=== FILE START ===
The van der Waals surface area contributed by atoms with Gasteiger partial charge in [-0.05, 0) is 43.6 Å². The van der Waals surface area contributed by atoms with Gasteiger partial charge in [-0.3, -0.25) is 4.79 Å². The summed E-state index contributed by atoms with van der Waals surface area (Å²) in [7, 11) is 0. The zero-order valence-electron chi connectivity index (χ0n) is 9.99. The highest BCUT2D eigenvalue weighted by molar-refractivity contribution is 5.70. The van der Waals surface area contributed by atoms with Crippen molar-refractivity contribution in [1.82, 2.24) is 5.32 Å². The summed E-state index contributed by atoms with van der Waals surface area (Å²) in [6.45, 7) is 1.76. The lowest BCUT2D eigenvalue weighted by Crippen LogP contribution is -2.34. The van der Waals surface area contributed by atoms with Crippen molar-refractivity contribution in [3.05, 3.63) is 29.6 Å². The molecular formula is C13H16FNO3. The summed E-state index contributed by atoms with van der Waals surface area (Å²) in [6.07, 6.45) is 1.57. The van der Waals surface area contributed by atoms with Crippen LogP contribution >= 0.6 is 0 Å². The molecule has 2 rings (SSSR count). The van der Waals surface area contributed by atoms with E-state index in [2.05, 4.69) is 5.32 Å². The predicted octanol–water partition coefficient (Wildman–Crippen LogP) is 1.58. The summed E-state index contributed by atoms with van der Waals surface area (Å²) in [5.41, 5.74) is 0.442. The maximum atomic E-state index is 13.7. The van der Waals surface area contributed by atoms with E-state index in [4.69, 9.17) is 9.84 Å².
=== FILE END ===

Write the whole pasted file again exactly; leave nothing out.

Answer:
The van der Waals surface area contributed by atoms with Gasteiger partial charge in [-0.05, 0) is 43.6 Å². The van der Waals surface area contributed by atoms with Gasteiger partial charge in [-0.3, -0.25) is 4.79 Å². The summed E-state index contributed by atoms with van der Waals surface area (Å²) in [7, 11) is 0. The zero-order valence-electron chi connectivity index (χ0n) is 9.99. The highest BCUT2D eigenvalue weighted by molar-refractivity contribution is 5.70. The van der Waals surface area contributed by atoms with Crippen molar-refractivity contribution in [1.82, 2.24) is 5.32 Å². The summed E-state index contributed by atoms with van der Waals surface area (Å²) in [6.45, 7) is 1.76. The lowest BCUT2D eigenvalue weighted by Crippen LogP contribution is -2.34. The van der Waals surface area contributed by atoms with Crippen molar-refractivity contribution in [3.05, 3.63) is 29.6 Å². The molecular formula is C13H16FNO3. The summed E-state index contributed by atoms with van der Waals surface area (Å²) in [6.07, 6.45) is 1.57. The van der Waals surface area contributed by atoms with Crippen LogP contribution >= 0.6 is 0 Å². The molecule has 2 rings (SSSR count). The van der Waals surface area contributed by atoms with E-state index in [2.05, 4.69) is 5.32 Å². The predicted octanol–water partition coefficient (Wildman–Crippen LogP) is 1.58. The summed E-state index contributed by atoms with van der Waals surface area (Å²) in [5.41, 5.74) is 0.442. The maximum atomic E-state index is 13.7. The van der Waals surface area contributed by atoms with E-state index in [4.69, 9.17) is 9.84 Å².